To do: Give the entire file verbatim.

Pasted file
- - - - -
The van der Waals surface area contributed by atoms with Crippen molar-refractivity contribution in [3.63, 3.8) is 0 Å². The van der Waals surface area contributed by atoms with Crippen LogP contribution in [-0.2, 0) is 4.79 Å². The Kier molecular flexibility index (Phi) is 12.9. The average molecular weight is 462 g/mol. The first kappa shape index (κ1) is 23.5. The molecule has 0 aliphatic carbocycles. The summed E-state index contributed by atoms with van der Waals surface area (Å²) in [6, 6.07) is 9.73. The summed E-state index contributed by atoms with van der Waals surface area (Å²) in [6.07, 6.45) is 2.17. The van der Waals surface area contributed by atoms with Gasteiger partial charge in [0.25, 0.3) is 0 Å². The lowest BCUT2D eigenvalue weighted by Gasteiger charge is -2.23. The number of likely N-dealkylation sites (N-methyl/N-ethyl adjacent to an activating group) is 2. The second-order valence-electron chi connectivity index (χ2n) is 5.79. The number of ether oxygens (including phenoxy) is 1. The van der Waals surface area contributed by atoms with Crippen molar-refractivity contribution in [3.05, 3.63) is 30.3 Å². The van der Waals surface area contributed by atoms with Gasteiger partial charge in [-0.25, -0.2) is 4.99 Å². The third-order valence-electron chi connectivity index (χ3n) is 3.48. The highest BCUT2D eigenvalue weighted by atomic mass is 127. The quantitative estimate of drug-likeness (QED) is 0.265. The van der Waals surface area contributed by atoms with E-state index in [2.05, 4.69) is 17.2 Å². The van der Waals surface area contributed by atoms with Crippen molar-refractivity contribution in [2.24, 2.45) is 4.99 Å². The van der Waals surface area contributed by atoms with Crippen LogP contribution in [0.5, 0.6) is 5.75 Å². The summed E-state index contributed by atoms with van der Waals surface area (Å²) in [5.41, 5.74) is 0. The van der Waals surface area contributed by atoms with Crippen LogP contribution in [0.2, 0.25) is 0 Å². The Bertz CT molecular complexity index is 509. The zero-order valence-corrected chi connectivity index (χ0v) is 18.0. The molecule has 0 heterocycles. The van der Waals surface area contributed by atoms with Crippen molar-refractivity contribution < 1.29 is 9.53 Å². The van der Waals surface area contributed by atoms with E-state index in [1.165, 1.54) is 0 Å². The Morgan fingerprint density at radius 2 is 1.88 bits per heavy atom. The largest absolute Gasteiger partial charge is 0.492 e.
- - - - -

The van der Waals surface area contributed by atoms with Crippen molar-refractivity contribution in [3.63, 3.8) is 0 Å². The van der Waals surface area contributed by atoms with Crippen LogP contribution in [-0.2, 0) is 4.79 Å². The Kier molecular flexibility index (Phi) is 12.9. The average molecular weight is 462 g/mol. The first kappa shape index (κ1) is 23.5. The molecule has 0 aliphatic carbocycles. The summed E-state index contributed by atoms with van der Waals surface area (Å²) in [6, 6.07) is 9.73. The summed E-state index contributed by atoms with van der Waals surface area (Å²) in [6.07, 6.45) is 2.17. The van der Waals surface area contributed by atoms with Gasteiger partial charge in [0.25, 0.3) is 0 Å². The lowest BCUT2D eigenvalue weighted by Gasteiger charge is -2.23. The number of likely N-dealkylation sites (N-methyl/N-ethyl adjacent to an activating group) is 2. The second-order valence-electron chi connectivity index (χ2n) is 5.79. The number of ether oxygens (including phenoxy) is 1. The van der Waals surface area contributed by atoms with Crippen molar-refractivity contribution in [3.05, 3.63) is 30.3 Å². The van der Waals surface area contributed by atoms with Gasteiger partial charge in [-0.25, -0.2) is 4.99 Å². The third-order valence-electron chi connectivity index (χ3n) is 3.48. The highest BCUT2D eigenvalue weighted by atomic mass is 127. The quantitative estimate of drug-likeness (QED) is 0.265. The van der Waals surface area contributed by atoms with E-state index in [2.05, 4.69) is 17.2 Å². The van der Waals surface area contributed by atoms with Crippen molar-refractivity contribution in [2.24, 2.45) is 4.99 Å². The van der Waals surface area contributed by atoms with Crippen LogP contribution in [0.5, 0.6) is 5.75 Å². The summed E-state index contributed by atoms with van der Waals surface area (Å²) in [5.41, 5.74) is 0. The van der Waals surface area contributed by atoms with Crippen LogP contribution in [0.2, 0.25) is 0 Å². The Bertz CT molecular complexity index is 509. The zero-order valence-corrected chi connectivity index (χ0v) is 18.0. The molecule has 0 heterocycles. The van der Waals surface area contributed by atoms with Crippen molar-refractivity contribution < 1.29 is 9.53 Å². The van der Waals surface area contributed by atoms with E-state index in [1.165, 1.54) is 0 Å². The Morgan fingerprint density at radius 2 is 1.88 bits per heavy atom. The largest absolute Gasteiger partial charge is 0.492 e.